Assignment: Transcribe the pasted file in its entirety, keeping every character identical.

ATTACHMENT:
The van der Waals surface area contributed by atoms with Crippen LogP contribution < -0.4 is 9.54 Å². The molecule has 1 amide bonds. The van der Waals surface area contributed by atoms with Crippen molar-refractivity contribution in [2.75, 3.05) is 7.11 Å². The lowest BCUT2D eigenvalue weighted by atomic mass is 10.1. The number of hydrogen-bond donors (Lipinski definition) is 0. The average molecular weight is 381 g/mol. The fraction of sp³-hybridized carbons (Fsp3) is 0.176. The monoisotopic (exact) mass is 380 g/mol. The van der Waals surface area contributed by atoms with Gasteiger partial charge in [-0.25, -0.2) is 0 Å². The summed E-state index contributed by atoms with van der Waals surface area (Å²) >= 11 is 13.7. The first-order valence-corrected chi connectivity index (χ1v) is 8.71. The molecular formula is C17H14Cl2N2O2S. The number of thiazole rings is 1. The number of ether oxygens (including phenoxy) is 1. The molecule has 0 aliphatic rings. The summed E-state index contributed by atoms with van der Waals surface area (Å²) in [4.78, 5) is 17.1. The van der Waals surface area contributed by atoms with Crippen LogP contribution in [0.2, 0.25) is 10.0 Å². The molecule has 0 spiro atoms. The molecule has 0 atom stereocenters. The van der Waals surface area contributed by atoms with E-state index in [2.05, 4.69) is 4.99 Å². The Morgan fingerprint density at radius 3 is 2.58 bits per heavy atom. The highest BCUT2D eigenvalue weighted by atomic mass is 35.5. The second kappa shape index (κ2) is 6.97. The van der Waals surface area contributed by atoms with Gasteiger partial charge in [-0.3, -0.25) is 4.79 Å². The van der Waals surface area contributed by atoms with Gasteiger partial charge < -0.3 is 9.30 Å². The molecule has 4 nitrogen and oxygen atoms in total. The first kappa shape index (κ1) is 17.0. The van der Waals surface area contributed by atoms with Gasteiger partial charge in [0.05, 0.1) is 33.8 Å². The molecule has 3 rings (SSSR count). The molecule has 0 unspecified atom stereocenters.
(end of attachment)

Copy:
The van der Waals surface area contributed by atoms with Crippen LogP contribution < -0.4 is 9.54 Å². The molecule has 1 amide bonds. The van der Waals surface area contributed by atoms with Crippen molar-refractivity contribution in [2.75, 3.05) is 7.11 Å². The lowest BCUT2D eigenvalue weighted by atomic mass is 10.1. The number of hydrogen-bond donors (Lipinski definition) is 0. The average molecular weight is 381 g/mol. The fraction of sp³-hybridized carbons (Fsp3) is 0.176. The monoisotopic (exact) mass is 380 g/mol. The van der Waals surface area contributed by atoms with Gasteiger partial charge in [-0.25, -0.2) is 0 Å². The summed E-state index contributed by atoms with van der Waals surface area (Å²) >= 11 is 13.7. The first-order valence-corrected chi connectivity index (χ1v) is 8.71. The molecular formula is C17H14Cl2N2O2S. The number of thiazole rings is 1. The number of ether oxygens (including phenoxy) is 1. The molecule has 0 aliphatic rings. The summed E-state index contributed by atoms with van der Waals surface area (Å²) in [4.78, 5) is 17.1. The van der Waals surface area contributed by atoms with Crippen LogP contribution in [0.2, 0.25) is 10.0 Å². The molecule has 0 spiro atoms. The molecule has 0 atom stereocenters. The van der Waals surface area contributed by atoms with E-state index in [2.05, 4.69) is 4.99 Å². The Morgan fingerprint density at radius 3 is 2.58 bits per heavy atom. The highest BCUT2D eigenvalue weighted by atomic mass is 35.5. The second kappa shape index (κ2) is 6.97. The van der Waals surface area contributed by atoms with Gasteiger partial charge in [-0.3, -0.25) is 4.79 Å². The van der Waals surface area contributed by atoms with Gasteiger partial charge < -0.3 is 9.30 Å². The molecule has 4 nitrogen and oxygen atoms in total. The first kappa shape index (κ1) is 17.0. The van der Waals surface area contributed by atoms with Gasteiger partial charge in [0.05, 0.1) is 33.8 Å². The molecule has 3 rings (SSSR count). The molecule has 0 unspecified atom stereocenters.